Johnny Carson, the quick-witted Tonight Show host who became an American institution putting his viewers to bed for 30 years with a smooth nightcap of celebrity banter and heartland charm, has died. He was 79. \nCarson died early Sunday morning, according to his nephew, Jeff Sotzing. \n"He was surrounded by his family, whose loss will be immeasurable," Sotzing said. \nHe did not provide further details, but NBC said Carson died of emphysema -- a respiratory disease that can be attributed to smoking -- at his Malibu home. \nCarson often had a cigarette in hand in the early years of Tonight, eventually dropping the on-air habit when smoking on TV became frowned on. But he remained a heavy smoker for some years afterward, said a former associate who spoke on condition of anonymity. \nThe boyish-looking Nebraska native with the disarming grin, who survived every attempt to topple him from his late-night talk show throne, was a star who managed never to distance himself from his audience. \nHis wealth, the adoration of his guests -- particularly the many young comics whose careers he launched -- the wry tales of multiple divorces: Carson's air of modesty made it all serve to enhance his bedtime intimacy with viewers. \nUS President George W. Bush described Carson as "a steady and reassuring presence in homes across America for three decades. His wit and insight made Americans laugh and think and had a profound influence on American life and entertainment." \n"Heeeeere's Johnny!" was the booming announcement from sidekick Ed McMahon that ushered Carson out to the stage. Then the formula: the topical monologue, the guests and the broadly played skits. \nBut the US never tired of him; Carson went out on top when he retired in May 1992. \nMcMahon said on Sunday that Carson was "like a brother to me." \nCarson's personal life could not match the perfection of his career. Carson was married four times, divorced three times. In 1991, one of his three sons, 39-year-old Ricky, was killed in a car accident. \nNearly all of Carson's professional life was spent in television, from his postwar start at Nebraska stations in the late 1940s to his three decades with NBC's The Tonight Show Starring Johnny Carson. \nCarson chose to let Tonight stand as his career zenith and his finale, withdrawing into a quiet retirement that suited his private nature and refusing involvement in other show business projects. \nCarson spent his retirement years sailing, traveling and socializing with a few close friends including media mogul Barry Diller and NBC executive Bob Wright. He simply refused to be wooed back on stage. \n"I just let the work speak for itself," he told Esquire magazine in 2002.
A coronavirus-free tropical island nestled in the northern Pacific might seem the perfect place to ride out a pandemic, but residents on Palau said that life right now is far from idyllic. The microstate of 18,000 people is among a dwindling number of places on Earth that still report zero cases of COVID-19 as figures mount daily elsewhere. The disparate group also includes Samoa, Turkmenistan, North Korea and bases on the frozen continent of Antarctica. A dot in the ocean hundreds of kilometers from its nearest neighbors, Palau is surrounded by the vast Pacific Ocean, which has acted as a buffer against the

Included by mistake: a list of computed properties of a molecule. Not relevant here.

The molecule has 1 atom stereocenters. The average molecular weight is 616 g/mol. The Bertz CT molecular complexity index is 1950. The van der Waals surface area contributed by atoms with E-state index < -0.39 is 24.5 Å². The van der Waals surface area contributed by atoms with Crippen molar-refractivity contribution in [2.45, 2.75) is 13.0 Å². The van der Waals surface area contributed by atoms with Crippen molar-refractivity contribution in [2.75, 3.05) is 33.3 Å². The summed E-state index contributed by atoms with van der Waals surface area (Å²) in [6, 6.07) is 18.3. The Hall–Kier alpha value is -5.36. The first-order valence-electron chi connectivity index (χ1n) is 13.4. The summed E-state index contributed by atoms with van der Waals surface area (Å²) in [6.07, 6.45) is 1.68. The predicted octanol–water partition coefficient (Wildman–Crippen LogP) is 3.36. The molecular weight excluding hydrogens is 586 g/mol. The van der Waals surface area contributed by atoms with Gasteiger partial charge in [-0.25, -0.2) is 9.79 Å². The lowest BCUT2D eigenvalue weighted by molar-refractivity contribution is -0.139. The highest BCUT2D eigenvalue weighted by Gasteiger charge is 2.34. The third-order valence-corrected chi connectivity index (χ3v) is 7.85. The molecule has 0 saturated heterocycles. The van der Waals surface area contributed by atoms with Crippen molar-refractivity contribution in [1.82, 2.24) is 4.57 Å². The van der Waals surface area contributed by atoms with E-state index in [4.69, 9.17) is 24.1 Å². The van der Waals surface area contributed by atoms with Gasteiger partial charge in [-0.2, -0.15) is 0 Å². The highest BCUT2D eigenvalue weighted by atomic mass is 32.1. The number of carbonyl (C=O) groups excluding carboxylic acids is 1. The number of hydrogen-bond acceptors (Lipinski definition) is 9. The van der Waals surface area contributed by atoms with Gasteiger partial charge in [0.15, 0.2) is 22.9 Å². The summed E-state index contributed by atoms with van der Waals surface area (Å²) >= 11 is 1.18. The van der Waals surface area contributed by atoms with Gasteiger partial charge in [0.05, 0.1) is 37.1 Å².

Dutch scientists have found the coronavirus in a city’s wastewater before COVID-19 cases were reported, demonstrating a novel early warning system for the disease. SARS-CoV-2 — the virus that causes COVID-19 — is often excreted in an infected person’s stool. Although it is unlikely that sewage will become an important route of transmission, the pathogen’s increasing circulation in communities would increase the amount of it flowing into sewer systems, Gertjan Medema and colleagues at the KWR Water Research Institute in Nieuwegein said on Monday. They detected genetic material from the coronavirus at a wastewater treatment plant in Amersfoort on March 5, before
TRUE TOLL? Some Chinese are skeptical about official data, particularly given the overwhelmed medical system and initial attempts to cover up the outbreak The long lines and stacks of urns greeting family members of the dead at funeral homes in Wuhan, China, are spurring questions about the true scale of casualties at the epicenter of the COVID-19 outbreak, renewing pressure on a Chinese government struggling to control its containment narrative. The families of those who succumbed to the coronavirus in the city, where the disease first emerged, were allowed to pick up their cremated ashes at eight funeral homes last week. As they did, photographs circulated on Chinese social media of thousands of urns being ferried in. Outside one funeral home, trucks shipped in about 2,500
KEEN INTEREST: India is trying to procure medical gear from domestic producers and abroad, and China has emerged as a possible supplier as its factories reopen India is to buy ventilators and masks from China to help it deal with COVID-19, a government official said yesterday, even though some countries in Europe had complained about the quality of the equipment. India has recorded 1,251 cases of the coronavirus, with 32 deaths, but health experts said the country of 1.3 billion people could see a major surge in cases that could overwhelm its weak public health system. Indian Prime Minister Narendra Modi’s government said that it was trying to procure medical gear, including masks and body coveralls, both from domestic firms and from countries such as South Korea and